[OPE-L:2348] Re: Carpe diem!

From: H.K. Radice (ipihkr@lucs-02.novell.leeds.ac.uk)
Date: Fri Feb 11 2000 - 09:56:32 EST

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Having joined the list several weeks ago when a number of strands
were in full flow, I found it hard to get involved: so thanks, Gerry,
for your intervention in organising a search for new strands.

It seems to me that Ernesto's proposal AND the recent mailing on
LTV versus VTL could form part of a broader focus on labour, not
just as object of theoretical analysis, but as potential agent of
social change. My own interest in this (apart from obviously a
continuing desire for social change) arises from working on/in two
areas of debate in recent years: first, 'globalization'; and second,
'comparative capitalisms'. Both these subjects should be of great
interest to Marxists, but at the moment they are very much
dominated by more-or-less progressive, but non-Marxist, social

In the debates on globalization, the predominant 'sceptical'
tendency - e.g. Hirst & Thompson, Robert Wade, Linda Weiss -
ignore labour pretty much entirely, focusing instead on whether 'the
state' retains any powers to manage the national economy, and
usually assuming that no progressive agenda can be pursued
unless this is the case. I have tried in a couple of papers to offer a
critique of these writers, proposing instead a Marxian approach to
the state and the world economy (that is, based on the analysis of
accumulation and class relations); some of you may have seen
my contribution "Taking globalization seriously" in Socialist
Register 1999.

The debates on comparative capitalisms (e.g. recent volumes
edited by Berger & Dore, Crouch & Streeck, and Hollingsworth &
Boyer) also provide a good arena for us to develop more concrete
analyses of contemporary capitalism. Mostly this literature
examines the institutional particularities of the different national
capitalisms, and is rooted in orthodox sociological theory and
method. Among the institutional 'sub-systems' much studied are
those that surround labour: education and training; internal versus
external labour markets; the labour process (a subject of study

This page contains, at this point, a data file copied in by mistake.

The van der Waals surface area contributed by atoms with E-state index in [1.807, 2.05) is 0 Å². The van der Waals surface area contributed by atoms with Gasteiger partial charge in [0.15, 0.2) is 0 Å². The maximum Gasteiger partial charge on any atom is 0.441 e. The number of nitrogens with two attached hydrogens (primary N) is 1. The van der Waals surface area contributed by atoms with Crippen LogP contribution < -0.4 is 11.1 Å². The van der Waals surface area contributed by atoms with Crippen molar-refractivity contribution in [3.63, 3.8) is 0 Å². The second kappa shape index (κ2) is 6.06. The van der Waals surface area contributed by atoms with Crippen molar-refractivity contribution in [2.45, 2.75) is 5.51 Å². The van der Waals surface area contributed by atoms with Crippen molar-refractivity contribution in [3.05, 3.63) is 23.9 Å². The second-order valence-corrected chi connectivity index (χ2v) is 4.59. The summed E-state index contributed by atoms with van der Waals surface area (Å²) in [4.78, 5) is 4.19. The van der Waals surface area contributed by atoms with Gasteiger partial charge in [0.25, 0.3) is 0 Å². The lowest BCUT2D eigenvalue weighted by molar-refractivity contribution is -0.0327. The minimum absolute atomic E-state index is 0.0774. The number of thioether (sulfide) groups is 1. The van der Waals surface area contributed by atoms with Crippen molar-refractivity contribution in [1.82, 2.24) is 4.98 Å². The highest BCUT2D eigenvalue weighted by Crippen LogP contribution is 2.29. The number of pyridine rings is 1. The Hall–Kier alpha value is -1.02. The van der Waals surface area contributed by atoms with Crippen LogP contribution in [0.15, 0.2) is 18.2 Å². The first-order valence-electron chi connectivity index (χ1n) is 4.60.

now dominated by 'progressive' specialists in 'human resource
management'; and industrial relations. For the most part, these
comparative institutional writings abstract from the 'political
economy' context: indeed, they often explicitly start by rejecting
the 'determinism' and 'economism' which they say characterized
the old-fashioned Marxist writings on labour. At the same time,
these writings have difficulty in locating the sources of institutional
change, tending to claim that particular institutional configurations
are deeply 'embedded', creating 'path-dependence', and so on.

Speaking for myself, I take it for granted that the socialist critique
of capitalism centres on labour. I have an unpublished paper on
"Globalization, labour and socialist renewal" which I wrote for a
recent workshop in Moscow and which I would be happy to send to
the list. It is pretty tentative, very much written on the spur of the
moment (I still have trouble with deadlines...), but might stimulate

A second and related possible topic could be a discussion of the
recent volume on "Globalization and Progressive Economic
Policy", edited by Dean Baker, Gerald Epstein and Robert Pollin.
Crudely: does this volume represent a big step forward in
constructing a realistic left alternative economic strategy; or is it
just a re-hash of left-Keynesian thinking that (as before) assumes a
'space' for reformism that no longer exists?
Hugo Radice
Senior Lecturer in International Political Economy,
Institute for Politics and International Studies,
University of Leeds,
Leeds LS2 9JT, UK.
tel: 44-113-233-4507
fax: 44-113-233-4400

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